Post List

  • June 18, 2015
  • 01:02 PM
  • 142 views

How ‘science popularizers’ influence public opinion on religion

by Dr. Jekyll in Lunatic Laboratories

Two prominent scientists with drastically different views on the relationship of science and religion – Richard Dawkins and Francis Collins – have an equally different influence on these views among people who are unfamiliar with their work, according to new research from Rice University and West Virginia University.... Read more »

  • June 18, 2015
  • 12:59 PM
  • 122 views

Not-so-guilty pleasure: Viewing cat videos boosts energy and positive emotions

by Dr. Jekyll in Lunatic Laboratories

If you get a warm, fuzzy feeling after watching cute cat videos online, the effect may be more profound than you think. The Internet phenomenon of watching cat videos, from Lil Bub to Grumpy Cat, does more than simply entertain; it boosts viewers’ energy and positive emotions and decreases negative feelings, according to a new study by an Indiana University Media School researcher.... Read more »

  • June 18, 2015
  • 07:50 AM
  • 127 views

Do Public Sector Employees Volunteer More Than Private Sector Employees?

by Jeremiah Stanghini in Jeremiah Stanghini

I have a confession to make right off the bat — I wrote the headline for this post specifically to counter Betteridge’s law of headlines. If you’re familiar with it, then you’ve already realized that the answer to the question posed is yes. From the … Continue reading →... Read more »

  • June 18, 2015
  • 06:47 AM
  • 92 views

Horizontal Alliances between Logistics Service Providers

by Andreas Wieland in Supply Chain Management Research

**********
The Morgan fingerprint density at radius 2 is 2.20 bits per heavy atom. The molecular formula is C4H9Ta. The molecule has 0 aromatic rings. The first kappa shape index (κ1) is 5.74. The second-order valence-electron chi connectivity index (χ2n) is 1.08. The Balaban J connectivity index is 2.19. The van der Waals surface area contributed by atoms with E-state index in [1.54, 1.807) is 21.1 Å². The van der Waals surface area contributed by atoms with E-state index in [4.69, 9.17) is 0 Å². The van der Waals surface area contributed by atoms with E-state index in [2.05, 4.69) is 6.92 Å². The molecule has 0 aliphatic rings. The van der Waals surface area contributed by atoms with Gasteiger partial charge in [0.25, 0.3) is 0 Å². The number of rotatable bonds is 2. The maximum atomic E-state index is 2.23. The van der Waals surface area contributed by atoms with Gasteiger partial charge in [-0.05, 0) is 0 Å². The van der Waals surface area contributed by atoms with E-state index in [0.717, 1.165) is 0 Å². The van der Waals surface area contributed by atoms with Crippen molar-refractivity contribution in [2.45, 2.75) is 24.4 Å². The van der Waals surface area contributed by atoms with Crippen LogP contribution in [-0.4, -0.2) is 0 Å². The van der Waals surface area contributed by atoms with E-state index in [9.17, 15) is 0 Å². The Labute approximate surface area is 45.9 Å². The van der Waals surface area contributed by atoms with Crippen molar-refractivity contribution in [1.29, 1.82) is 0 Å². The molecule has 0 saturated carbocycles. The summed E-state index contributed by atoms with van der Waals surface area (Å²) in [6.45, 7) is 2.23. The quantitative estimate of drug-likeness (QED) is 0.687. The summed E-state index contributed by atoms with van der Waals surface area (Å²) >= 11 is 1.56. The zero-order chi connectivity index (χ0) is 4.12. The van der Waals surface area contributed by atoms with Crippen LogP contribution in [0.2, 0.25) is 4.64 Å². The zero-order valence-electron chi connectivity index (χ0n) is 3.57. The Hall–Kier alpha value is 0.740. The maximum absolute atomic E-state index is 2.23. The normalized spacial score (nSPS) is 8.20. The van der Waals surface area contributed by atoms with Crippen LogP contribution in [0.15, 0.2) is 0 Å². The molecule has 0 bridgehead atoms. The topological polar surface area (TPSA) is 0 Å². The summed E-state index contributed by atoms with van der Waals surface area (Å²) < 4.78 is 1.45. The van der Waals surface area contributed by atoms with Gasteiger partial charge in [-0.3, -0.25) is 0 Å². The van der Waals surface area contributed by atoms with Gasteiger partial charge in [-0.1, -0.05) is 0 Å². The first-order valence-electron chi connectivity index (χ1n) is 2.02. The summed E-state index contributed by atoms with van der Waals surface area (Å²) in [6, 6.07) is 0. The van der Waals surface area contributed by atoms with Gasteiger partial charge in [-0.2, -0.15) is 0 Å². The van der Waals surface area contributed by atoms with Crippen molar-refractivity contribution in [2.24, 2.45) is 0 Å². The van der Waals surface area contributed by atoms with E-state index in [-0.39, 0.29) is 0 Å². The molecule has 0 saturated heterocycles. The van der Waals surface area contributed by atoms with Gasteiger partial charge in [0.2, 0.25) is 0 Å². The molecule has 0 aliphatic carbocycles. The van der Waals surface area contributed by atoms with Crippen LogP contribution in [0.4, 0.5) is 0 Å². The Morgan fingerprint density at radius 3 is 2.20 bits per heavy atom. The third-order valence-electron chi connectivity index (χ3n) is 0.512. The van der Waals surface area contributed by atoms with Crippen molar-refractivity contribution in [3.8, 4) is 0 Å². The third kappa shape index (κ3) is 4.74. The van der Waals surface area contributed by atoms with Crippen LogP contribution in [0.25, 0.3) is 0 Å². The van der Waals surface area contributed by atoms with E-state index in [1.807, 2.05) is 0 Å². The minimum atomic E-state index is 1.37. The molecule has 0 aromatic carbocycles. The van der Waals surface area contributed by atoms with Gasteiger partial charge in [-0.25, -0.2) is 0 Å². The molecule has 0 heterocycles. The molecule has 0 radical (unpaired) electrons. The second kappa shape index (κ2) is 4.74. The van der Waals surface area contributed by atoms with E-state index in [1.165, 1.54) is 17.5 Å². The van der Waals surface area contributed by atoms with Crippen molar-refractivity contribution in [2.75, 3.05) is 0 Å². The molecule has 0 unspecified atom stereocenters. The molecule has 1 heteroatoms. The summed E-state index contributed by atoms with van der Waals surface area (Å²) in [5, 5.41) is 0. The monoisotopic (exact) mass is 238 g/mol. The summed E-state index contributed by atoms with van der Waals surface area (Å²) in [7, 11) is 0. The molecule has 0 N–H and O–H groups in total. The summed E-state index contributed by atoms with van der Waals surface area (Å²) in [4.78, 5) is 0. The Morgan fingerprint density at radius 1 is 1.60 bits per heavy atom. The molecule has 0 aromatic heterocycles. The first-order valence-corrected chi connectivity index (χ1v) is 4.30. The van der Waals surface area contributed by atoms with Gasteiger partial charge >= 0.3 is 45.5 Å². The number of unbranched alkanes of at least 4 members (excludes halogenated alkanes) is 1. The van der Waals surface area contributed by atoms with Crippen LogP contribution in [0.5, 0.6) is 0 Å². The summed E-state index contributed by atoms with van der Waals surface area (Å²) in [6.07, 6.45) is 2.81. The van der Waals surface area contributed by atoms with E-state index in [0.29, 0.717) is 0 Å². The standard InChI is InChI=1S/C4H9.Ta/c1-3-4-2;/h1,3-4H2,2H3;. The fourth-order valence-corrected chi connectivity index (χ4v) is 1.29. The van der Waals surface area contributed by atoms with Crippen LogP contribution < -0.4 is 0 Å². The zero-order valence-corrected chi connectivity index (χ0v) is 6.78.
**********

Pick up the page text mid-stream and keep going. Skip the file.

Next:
Supply chain research typically investigates phenomena that occur in vertical relationships, e.g., between suppliers and buyers. In our new article, The Interplay of Different Types of Governance in Horizontal Cooperations: A View on Logistics Service Providers, we take a look at horizontal relationships. For example, such relationships occur when two LSPs collaborate to complement their […]... Read more »

Raue, J.S., & Wieland, A. (2015) The Interplay of Different Types of Governance in Horizontal Cooperations: A View on Logistics Service Providers. International Journal of Logistics Management, 26(2). info:/

  • June 18, 2015
  • 04:43 AM
  • 139 views

Atypical enterovirus encephalitis and 'autism-like' (again)

by Paul Whiteley in Questioning Answers

"The autism spectrum disorder or autism-like clinical symptoms are extremely rare, but they may be a clear manifestations of enterovirus encephalitis."That was the finding reported in a poster by Akcakaya and colleagues [1] submitted as part of the 11th European Paediatric Neurology Society Congress 2015. In it, they detail a case report of an adolescent young woman "who developed behavioural changes and autistic features such as impairment of communication, mutism and lack of eye contact" ........ Read more »

  • June 17, 2015
  • 01:54 PM
  • 77 views

Emergency Planning Is For Pets Too

by CAPB in Companion Animal Psychology Blog

Failure to include pets in emergency planning puts human lives at risk.“There is no other factor contributing as much to human evacuation failure in disasters that is under the control of emergency management when a threat is imminent as pet ownership.” So say Sebastian Heath(FEMA) and Robert Linnabary(University of Tennessee) in a review of the ways in which pets should be included in emergency planning. Emergency management has five stages: planning, preparedness, mitigation, ........ Read more »

  • June 17, 2015
  • 01:33 PM
  • 65 views

Living Kidney Donors Experience 37 Heart Changes After Donation

by Cristy at Living Donor 101 in Living Donors Are People Too

You’ve heard me harp on this before. How a 10% reduction in kidney function significantly increases the risk of cardiovacular disease and death. How most people who are diagnosed in with early stage CKD (chronic kidney disease), GFR 60-80, will die of a cardiovascular event before progressing to kidney failure. How 26% of kidney failure …
Continue reading »
The post Living Kidney Donors Experience 37 Heart Changes After Donation appeared first on Living Donors Are People Too.
... Read more »

Moody, W., Ferro, C., Edwards, N., Chue, C., Lin, E., Cockwell, P., Steeds, R., Townend, J., & Taylor, R. (2015) 37 Cardiovascular Effects of Unilateral Nephrectomy in Human Kidney Donors. Heart, 101(Suppl 4). DOI: 10.1136/heartjnl-2015-308066.37  

  • June 17, 2015
  • 11:11 AM
  • 103 views

Using bacteria to look for oil and gas

by Rosin Cerate in Rosin Cerate